Can I take credit for the Matched Rides feature? I suggested this on their support forum years ago, and kept getting emails notifying me that other users had voted for the same enhancement.
The issue is that the basic service was very good - segment performance and ride analysis. Even though I was a subscriber it was hard to see the value added. But the company has to be profitable, so I hope enough users make the leap. At the end of the day, its a good service, I've enjoyed it and I think its motivated me over the years.
The question now is, as no longer so bushy-tailed, is that I've gotten slower and it gets a bit demotivating to see just how much slower I am now vs 6 yrs ago. I'll see how it goes, and consider subscribing again if I miss it.
Fail to understand why segment leaderboards are expensive to maintain. I guess I'll see if I miss them enough to subscribe.
Exactly (on both points). Leaderboards are not expensive to maintain, it's inherent in saving the segment data in a database, which is, err, what Strava does. I'm not complaining, they need to make money so it's up to them as to what they charge for, and how much. This point is spin however ! They want to charge for this feature, and that's fair enough, they don't owe us anything (also they don't need to re-dedicate themselves to us, or anything like that either). Anyway, I enjoy using Strava, and will see how the revised version affects me. Maybe I should have subscribed anyway, even though I don't absolutely require the former paid-for features, just to support the platform, which I do enjoy using.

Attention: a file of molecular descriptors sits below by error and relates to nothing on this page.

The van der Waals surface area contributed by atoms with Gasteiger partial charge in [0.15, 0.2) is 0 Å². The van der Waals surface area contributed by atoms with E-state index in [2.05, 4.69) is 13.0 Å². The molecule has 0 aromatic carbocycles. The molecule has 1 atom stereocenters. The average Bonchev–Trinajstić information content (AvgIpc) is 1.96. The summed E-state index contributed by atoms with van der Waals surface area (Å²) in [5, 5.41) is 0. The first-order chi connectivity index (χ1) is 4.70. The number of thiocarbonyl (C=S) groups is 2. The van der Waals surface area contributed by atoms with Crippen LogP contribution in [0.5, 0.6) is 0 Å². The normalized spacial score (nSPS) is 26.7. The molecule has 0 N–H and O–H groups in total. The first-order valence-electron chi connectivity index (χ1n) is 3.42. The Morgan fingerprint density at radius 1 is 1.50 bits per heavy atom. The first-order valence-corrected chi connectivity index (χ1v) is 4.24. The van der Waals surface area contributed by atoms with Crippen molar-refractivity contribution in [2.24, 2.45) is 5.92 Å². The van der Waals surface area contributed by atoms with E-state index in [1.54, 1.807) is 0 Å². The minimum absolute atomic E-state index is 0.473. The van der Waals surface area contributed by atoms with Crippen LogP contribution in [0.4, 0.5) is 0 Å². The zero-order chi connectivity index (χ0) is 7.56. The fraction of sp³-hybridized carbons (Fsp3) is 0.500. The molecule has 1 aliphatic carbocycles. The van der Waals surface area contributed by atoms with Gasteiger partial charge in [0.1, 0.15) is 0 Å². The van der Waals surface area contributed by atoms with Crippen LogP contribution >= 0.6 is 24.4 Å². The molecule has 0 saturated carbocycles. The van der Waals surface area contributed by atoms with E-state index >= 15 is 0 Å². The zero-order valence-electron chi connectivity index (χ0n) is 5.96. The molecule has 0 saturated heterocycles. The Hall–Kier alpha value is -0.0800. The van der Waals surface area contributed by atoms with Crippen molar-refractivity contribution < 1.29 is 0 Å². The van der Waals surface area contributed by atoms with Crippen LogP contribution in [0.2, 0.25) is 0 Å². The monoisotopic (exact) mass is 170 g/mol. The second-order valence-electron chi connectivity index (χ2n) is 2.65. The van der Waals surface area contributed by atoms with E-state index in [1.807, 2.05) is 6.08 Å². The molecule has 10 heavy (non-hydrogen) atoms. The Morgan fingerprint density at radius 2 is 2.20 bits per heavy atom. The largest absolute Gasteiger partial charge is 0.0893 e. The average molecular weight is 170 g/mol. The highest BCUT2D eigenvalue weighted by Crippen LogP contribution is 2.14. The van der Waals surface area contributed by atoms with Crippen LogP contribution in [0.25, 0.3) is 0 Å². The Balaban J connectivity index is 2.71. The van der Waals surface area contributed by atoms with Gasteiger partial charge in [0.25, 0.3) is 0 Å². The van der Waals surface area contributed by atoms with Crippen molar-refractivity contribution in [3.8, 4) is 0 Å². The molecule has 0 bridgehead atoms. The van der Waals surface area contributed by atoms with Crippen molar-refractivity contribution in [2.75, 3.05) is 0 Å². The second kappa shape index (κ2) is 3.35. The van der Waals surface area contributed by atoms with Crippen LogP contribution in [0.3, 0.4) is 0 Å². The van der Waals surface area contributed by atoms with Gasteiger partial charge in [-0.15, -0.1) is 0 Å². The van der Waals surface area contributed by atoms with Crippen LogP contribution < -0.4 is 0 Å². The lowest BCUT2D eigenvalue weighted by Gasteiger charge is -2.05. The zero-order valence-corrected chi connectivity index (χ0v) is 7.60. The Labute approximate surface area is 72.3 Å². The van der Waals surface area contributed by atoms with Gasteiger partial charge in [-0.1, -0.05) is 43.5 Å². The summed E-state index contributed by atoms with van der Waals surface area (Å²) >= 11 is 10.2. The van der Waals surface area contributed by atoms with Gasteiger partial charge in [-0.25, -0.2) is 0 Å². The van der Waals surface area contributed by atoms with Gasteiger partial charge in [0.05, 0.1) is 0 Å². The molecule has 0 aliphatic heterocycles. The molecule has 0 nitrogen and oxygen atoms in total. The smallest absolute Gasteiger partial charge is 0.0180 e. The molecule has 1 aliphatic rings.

Death By Suscription.
There are now so many services that are trying to convice you to shell out for something that "costs as much as a couple energy bars" it becomes a massive drain on your disposable income.
While I understand that they need to make money to survive, this just isn't worth £50 a year to me just to be able to plan routes when I can do this for free on the Garmin Connect web page. The idea of paying to see who is the quickest on certain segments is comical IMHO.
£10 a year and I'd think about it, but so many of these services massively over-value their worth. Even if I used every single feature on the web site I'd struggle to find £50 of value, for the one or 2 features that I actually use it's just not worth it.
Strava seems like the Platform that just likes to remove features rather than give their users more. Last there was the removal of external sensors such as HR monitors for recording activities in app and now they're just moving standard features to their premium tier.
I understand that the company needs to turn a profit but removing features just to charge for them instead isn't a very good way to do it, it's just going to annoy their userbase.
As far as I know the only way they've been able to monetise their data is by aggregating it for sale to transport planners. It's not surpising they're looking at how to encourage subscriptions. I've found the free version very good and haven't previously been tempted to upgrade. However, overall leaderboards and historic comparisons for segments are features I'll miss and they're not available in free rivals such as Endomondo.